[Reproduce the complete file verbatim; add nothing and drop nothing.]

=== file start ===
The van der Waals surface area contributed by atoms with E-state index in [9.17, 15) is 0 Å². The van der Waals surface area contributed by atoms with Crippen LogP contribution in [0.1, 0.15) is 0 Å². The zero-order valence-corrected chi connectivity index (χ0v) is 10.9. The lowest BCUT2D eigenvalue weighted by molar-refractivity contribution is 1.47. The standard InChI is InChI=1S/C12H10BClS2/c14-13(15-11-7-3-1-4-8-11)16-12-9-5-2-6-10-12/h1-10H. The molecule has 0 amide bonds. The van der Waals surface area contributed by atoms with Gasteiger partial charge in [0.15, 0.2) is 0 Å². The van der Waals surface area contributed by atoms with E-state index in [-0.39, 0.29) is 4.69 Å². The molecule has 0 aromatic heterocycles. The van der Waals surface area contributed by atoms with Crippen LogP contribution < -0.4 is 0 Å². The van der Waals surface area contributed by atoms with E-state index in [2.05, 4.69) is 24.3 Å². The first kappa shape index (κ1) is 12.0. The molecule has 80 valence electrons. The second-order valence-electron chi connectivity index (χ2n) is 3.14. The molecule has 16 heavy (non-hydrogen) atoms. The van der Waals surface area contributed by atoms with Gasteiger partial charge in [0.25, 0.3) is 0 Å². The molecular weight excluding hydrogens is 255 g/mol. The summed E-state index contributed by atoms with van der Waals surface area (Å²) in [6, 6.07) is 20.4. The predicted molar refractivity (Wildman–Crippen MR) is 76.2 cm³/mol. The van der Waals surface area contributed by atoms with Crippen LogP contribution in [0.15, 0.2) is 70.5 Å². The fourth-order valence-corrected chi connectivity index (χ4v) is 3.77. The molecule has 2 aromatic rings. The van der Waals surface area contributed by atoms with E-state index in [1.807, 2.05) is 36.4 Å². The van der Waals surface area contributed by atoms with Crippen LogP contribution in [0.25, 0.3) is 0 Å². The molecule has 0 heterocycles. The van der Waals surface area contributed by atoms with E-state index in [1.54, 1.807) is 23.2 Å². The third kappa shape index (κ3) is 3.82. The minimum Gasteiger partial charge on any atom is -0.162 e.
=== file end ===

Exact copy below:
The van der Waals surface area contributed by atoms with E-state index in [9.17, 15) is 0 Å². The van der Waals surface area contributed by atoms with Crippen LogP contribution in [0.1, 0.15) is 0 Å². The zero-order valence-corrected chi connectivity index (χ0v) is 10.9. The lowest BCUT2D eigenvalue weighted by molar-refractivity contribution is 1.47. The standard InChI is InChI=1S/C12H10BClS2/c14-13(15-11-7-3-1-4-8-11)16-12-9-5-2-6-10-12/h1-10H. The molecule has 0 amide bonds. The van der Waals surface area contributed by atoms with Gasteiger partial charge in [0.15, 0.2) is 0 Å². The van der Waals surface area contributed by atoms with E-state index in [-0.39, 0.29) is 4.69 Å². The molecule has 0 aromatic heterocycles. The van der Waals surface area contributed by atoms with Crippen LogP contribution < -0.4 is 0 Å². The van der Waals surface area contributed by atoms with E-state index in [2.05, 4.69) is 24.3 Å². The first kappa shape index (κ1) is 12.0. The molecule has 80 valence electrons. The second-order valence-electron chi connectivity index (χ2n) is 3.14. The molecule has 16 heavy (non-hydrogen) atoms. The van der Waals surface area contributed by atoms with Gasteiger partial charge in [0.25, 0.3) is 0 Å². The molecular weight excluding hydrogens is 255 g/mol. The summed E-state index contributed by atoms with van der Waals surface area (Å²) in [6, 6.07) is 20.4. The predicted molar refractivity (Wildman–Crippen MR) is 76.2 cm³/mol. The van der Waals surface area contributed by atoms with Crippen LogP contribution in [0.15, 0.2) is 70.5 Å². The fourth-order valence-corrected chi connectivity index (χ4v) is 3.77. The molecule has 2 aromatic rings. The van der Waals surface area contributed by atoms with E-state index in [1.807, 2.05) is 36.4 Å². The van der Waals surface area contributed by atoms with Crippen LogP contribution in [0.25, 0.3) is 0 Å². The molecule has 0 heterocycles. The van der Waals surface area contributed by atoms with E-state index in [1.54, 1.807) is 23.2 Å². The third kappa shape index (κ3) is 3.82. The minimum Gasteiger partial charge on any atom is -0.162 e.